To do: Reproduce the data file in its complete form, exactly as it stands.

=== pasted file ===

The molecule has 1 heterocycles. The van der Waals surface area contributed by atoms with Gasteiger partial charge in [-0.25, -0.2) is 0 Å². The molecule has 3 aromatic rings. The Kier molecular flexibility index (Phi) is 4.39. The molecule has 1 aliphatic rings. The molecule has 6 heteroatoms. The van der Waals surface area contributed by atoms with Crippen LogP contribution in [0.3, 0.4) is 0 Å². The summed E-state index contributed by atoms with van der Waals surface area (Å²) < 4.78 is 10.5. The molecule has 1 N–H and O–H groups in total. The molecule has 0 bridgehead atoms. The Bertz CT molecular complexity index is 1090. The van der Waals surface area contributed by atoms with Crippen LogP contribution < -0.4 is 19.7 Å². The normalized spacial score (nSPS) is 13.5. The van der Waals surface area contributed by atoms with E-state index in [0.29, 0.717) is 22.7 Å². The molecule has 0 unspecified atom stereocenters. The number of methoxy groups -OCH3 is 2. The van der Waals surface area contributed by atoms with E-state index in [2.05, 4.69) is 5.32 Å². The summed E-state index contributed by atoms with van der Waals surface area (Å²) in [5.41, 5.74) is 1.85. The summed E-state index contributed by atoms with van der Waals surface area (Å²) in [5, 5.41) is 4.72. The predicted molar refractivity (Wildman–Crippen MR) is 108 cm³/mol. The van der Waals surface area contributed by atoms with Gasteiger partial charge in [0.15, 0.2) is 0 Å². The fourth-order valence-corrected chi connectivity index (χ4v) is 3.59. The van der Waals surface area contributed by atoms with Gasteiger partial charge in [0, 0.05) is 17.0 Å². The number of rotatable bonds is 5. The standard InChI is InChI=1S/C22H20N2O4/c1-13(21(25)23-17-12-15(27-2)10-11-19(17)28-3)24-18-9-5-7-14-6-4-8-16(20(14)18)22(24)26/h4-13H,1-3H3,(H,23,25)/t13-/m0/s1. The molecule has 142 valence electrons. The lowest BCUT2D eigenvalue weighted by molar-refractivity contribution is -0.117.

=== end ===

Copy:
The molecule has 1 heterocycles. The van der Waals surface area contributed by atoms with Gasteiger partial charge in [-0.25, -0.2) is 0 Å². The molecule has 3 aromatic rings. The Kier molecular flexibility index (Phi) is 4.39. The molecule has 1 aliphatic rings. The molecule has 6 heteroatoms. The van der Waals surface area contributed by atoms with Crippen LogP contribution in [0.3, 0.4) is 0 Å². The summed E-state index contributed by atoms with van der Waals surface area (Å²) < 4.78 is 10.5. The molecule has 1 N–H and O–H groups in total. The molecule has 0 bridgehead atoms. The Bertz CT molecular complexity index is 1090. The van der Waals surface area contributed by atoms with Crippen LogP contribution < -0.4 is 19.7 Å². The normalized spacial score (nSPS) is 13.5. The van der Waals surface area contributed by atoms with E-state index in [0.29, 0.717) is 22.7 Å². The molecule has 0 unspecified atom stereocenters. The number of methoxy groups -OCH3 is 2. The van der Waals surface area contributed by atoms with E-state index in [2.05, 4.69) is 5.32 Å². The summed E-state index contributed by atoms with van der Waals surface area (Å²) in [5.41, 5.74) is 1.85. The summed E-state index contributed by atoms with van der Waals surface area (Å²) in [5, 5.41) is 4.72. The predicted molar refractivity (Wildman–Crippen MR) is 108 cm³/mol. The van der Waals surface area contributed by atoms with Gasteiger partial charge in [0.15, 0.2) is 0 Å². The fourth-order valence-corrected chi connectivity index (χ4v) is 3.59. The van der Waals surface area contributed by atoms with Gasteiger partial charge in [0, 0.05) is 17.0 Å². The number of rotatable bonds is 5. The standard InChI is InChI=1S/C22H20N2O4/c1-13(21(25)23-17-12-15(27-2)10-11-19(17)28-3)24-18-9-5-7-14-6-4-8-16(20(14)18)22(24)26/h4-13H,1-3H3,(H,23,25)/t13-/m0/s1. The molecule has 142 valence electrons. The lowest BCUT2D eigenvalue weighted by molar-refractivity contribution is -0.117.